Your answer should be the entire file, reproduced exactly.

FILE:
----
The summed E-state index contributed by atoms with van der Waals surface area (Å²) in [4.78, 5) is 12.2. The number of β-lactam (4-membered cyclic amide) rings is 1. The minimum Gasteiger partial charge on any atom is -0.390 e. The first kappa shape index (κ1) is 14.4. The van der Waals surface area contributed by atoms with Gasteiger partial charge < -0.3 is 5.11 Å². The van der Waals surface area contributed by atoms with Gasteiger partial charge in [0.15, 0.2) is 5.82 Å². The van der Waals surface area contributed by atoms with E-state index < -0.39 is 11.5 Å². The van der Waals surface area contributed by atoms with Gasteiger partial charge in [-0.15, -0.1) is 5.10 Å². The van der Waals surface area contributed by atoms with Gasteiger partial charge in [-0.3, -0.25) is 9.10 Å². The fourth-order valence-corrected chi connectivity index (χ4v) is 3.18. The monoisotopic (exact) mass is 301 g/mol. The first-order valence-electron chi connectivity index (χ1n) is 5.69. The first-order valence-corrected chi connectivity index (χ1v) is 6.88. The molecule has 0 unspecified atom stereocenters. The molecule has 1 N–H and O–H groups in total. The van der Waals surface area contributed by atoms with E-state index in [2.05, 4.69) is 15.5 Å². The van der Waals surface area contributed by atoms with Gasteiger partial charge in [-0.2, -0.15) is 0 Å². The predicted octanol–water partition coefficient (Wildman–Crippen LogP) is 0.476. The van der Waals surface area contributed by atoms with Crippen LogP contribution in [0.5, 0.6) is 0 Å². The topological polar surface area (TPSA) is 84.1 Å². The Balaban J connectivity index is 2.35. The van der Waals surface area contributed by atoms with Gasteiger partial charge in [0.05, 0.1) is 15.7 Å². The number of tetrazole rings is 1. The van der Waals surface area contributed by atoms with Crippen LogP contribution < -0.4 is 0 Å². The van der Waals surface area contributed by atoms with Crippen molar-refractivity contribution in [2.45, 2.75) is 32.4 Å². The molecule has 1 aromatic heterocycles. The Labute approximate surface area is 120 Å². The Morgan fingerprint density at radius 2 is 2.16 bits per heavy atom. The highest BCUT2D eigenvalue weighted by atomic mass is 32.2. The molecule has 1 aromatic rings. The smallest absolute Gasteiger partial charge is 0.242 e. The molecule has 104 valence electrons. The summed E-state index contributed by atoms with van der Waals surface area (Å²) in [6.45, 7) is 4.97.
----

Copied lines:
The summed E-state index contributed by atoms with van der Waals surface area (Å²) in [4.78, 5) is 12.2. The number of β-lactam (4-membered cyclic amide) rings is 1. The minimum Gasteiger partial charge on any atom is -0.390 e. The first kappa shape index (κ1) is 14.4. The van der Waals surface area contributed by atoms with Gasteiger partial charge < -0.3 is 5.11 Å². The van der Waals surface area contributed by atoms with Gasteiger partial charge in [0.15, 0.2) is 5.82 Å². The van der Waals surface area contributed by atoms with E-state index < -0.39 is 11.5 Å². The van der Waals surface area contributed by atoms with Gasteiger partial charge in [-0.15, -0.1) is 5.10 Å². The van der Waals surface area contributed by atoms with Gasteiger partial charge in [-0.3, -0.25) is 9.10 Å². The fourth-order valence-corrected chi connectivity index (χ4v) is 3.18. The monoisotopic (exact) mass is 301 g/mol. The first-order valence-electron chi connectivity index (χ1n) is 5.69. The first-order valence-corrected chi connectivity index (χ1v) is 6.88. The molecule has 0 unspecified atom stereocenters. The molecule has 1 N–H and O–H groups in total. The van der Waals surface area contributed by atoms with E-state index in [2.05, 4.69) is 15.5 Å². The van der Waals surface area contributed by atoms with Gasteiger partial charge in [-0.2, -0.15) is 0 Å². The predicted octanol–water partition coefficient (Wildman–Crippen LogP) is 0.476. The van der Waals surface area contributed by atoms with Crippen LogP contribution in [0.5, 0.6) is 0 Å². The topological polar surface area (TPSA) is 84.1 Å². The Balaban J connectivity index is 2.35. The van der Waals surface area contributed by atoms with Gasteiger partial charge in [0.05, 0.1) is 15.7 Å². The number of tetrazole rings is 1. The van der Waals surface area contributed by atoms with Crippen LogP contribution < -0.4 is 0 Å². The van der Waals surface area contributed by atoms with Crippen molar-refractivity contribution in [2.45, 2.75) is 32.4 Å². The molecule has 1 aromatic heterocycles. The Labute approximate surface area is 120 Å². The Morgan fingerprint density at radius 2 is 2.16 bits per heavy atom. The highest BCUT2D eigenvalue weighted by atomic mass is 32.2. The molecule has 1 aromatic rings. The smallest absolute Gasteiger partial charge is 0.242 e. The molecule has 104 valence electrons. The summed E-state index contributed by atoms with van der Waals surface area (Å²) in [6.45, 7) is 4.97.